Warning Signs Of Adenoviruses

Adenoviruses refer to a group of infections that can get into the tissue linings of the respiratory tract, urinary tract, intestines, eyes, and nervous system. They're responsible for about a tenth of acute respiratory infections and other high-temperature sicknesses, as well as diarrhea. It's more common for this type of virus to infect young children and infants rather than adults. They can happen at any time, but respiratory problems are more common in the late winter to early summer, and pink eye affects older kids more often than younger. Just about everyone has had an adenoviral infection before they have turned ten years old. Because there are different types, it is entirely possible to get such an infection multiple times.

Pink Eye


Also known as viral conjunctivitis, pink eye is a very contagious infection for which adenovirus is usually to blame. Symptoms of a conjunctivitis infection include watery discharge, photophobia, and general irritation in the area. The doctor will take a viral vulture or perform other immunodiagnostic tests to make their diagnosis. It is common for this condition to accompany other systemic viral infections, such as mumps, rubella, and chickenpox, or it may accompany the common cold. When adenovirus or systemic viruses aren't to blame, it could be due to enteroviruses. In extreme cases of adenoviral infection, patients may experience foreign body sensation and chemosis, as well as blurry vision. Even once the infection has gone away, there can be noticeable effects for up to two years, such as residual corneal opacities that can result in starbursts, halos, and reduced vision. In most cases, these side effects will subside over time; you will want to speak to your doctor if they do not.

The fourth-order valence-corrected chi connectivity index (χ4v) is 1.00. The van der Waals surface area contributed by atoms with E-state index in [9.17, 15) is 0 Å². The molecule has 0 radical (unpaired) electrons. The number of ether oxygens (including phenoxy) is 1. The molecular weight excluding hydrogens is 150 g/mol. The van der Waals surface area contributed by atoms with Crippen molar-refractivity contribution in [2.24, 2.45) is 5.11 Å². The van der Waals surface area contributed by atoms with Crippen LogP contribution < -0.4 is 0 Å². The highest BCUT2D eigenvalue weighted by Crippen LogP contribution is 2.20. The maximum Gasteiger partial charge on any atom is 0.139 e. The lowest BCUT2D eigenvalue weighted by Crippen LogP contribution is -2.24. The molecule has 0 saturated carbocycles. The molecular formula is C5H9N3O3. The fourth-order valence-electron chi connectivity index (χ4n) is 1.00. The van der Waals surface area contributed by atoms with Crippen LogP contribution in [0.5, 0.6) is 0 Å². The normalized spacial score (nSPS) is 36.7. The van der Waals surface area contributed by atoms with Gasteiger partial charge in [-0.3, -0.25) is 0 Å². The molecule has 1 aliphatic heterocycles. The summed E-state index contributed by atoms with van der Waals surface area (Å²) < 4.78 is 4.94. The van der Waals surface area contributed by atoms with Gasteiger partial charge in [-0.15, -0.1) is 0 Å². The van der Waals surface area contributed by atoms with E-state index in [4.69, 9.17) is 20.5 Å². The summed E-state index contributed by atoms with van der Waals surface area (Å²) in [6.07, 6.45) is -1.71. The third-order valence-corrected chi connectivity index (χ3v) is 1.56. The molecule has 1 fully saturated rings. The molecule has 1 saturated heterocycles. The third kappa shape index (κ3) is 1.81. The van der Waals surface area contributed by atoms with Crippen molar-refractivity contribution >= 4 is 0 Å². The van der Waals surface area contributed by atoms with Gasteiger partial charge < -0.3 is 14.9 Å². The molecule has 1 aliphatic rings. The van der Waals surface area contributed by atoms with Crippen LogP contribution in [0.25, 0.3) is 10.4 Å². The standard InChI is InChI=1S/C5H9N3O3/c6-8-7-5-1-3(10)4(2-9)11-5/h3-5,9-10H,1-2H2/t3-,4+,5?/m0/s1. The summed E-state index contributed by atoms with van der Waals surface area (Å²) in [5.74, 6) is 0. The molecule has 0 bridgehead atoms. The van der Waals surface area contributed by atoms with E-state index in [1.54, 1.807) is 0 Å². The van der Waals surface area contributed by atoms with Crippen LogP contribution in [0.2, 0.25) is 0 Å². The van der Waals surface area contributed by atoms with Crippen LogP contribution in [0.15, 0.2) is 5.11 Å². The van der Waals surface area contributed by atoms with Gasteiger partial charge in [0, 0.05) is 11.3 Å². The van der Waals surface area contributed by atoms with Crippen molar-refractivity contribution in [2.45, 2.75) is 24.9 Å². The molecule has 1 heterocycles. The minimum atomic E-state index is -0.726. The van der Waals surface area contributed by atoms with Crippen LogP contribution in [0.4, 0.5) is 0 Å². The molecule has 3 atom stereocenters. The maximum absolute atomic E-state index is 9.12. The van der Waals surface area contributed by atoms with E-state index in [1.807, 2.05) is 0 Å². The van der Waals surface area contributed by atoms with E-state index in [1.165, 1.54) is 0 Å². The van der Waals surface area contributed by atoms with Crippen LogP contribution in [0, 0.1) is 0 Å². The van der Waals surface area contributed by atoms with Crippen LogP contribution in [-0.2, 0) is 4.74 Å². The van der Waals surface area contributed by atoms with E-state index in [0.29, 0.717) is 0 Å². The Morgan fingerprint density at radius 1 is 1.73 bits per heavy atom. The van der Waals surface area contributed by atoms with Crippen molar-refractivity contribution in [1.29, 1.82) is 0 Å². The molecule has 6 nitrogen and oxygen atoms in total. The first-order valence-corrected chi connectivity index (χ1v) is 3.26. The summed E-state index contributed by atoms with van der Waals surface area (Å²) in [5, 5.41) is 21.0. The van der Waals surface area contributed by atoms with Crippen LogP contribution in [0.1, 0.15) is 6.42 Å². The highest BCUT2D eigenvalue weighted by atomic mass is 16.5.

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My Life as an Asthma Mom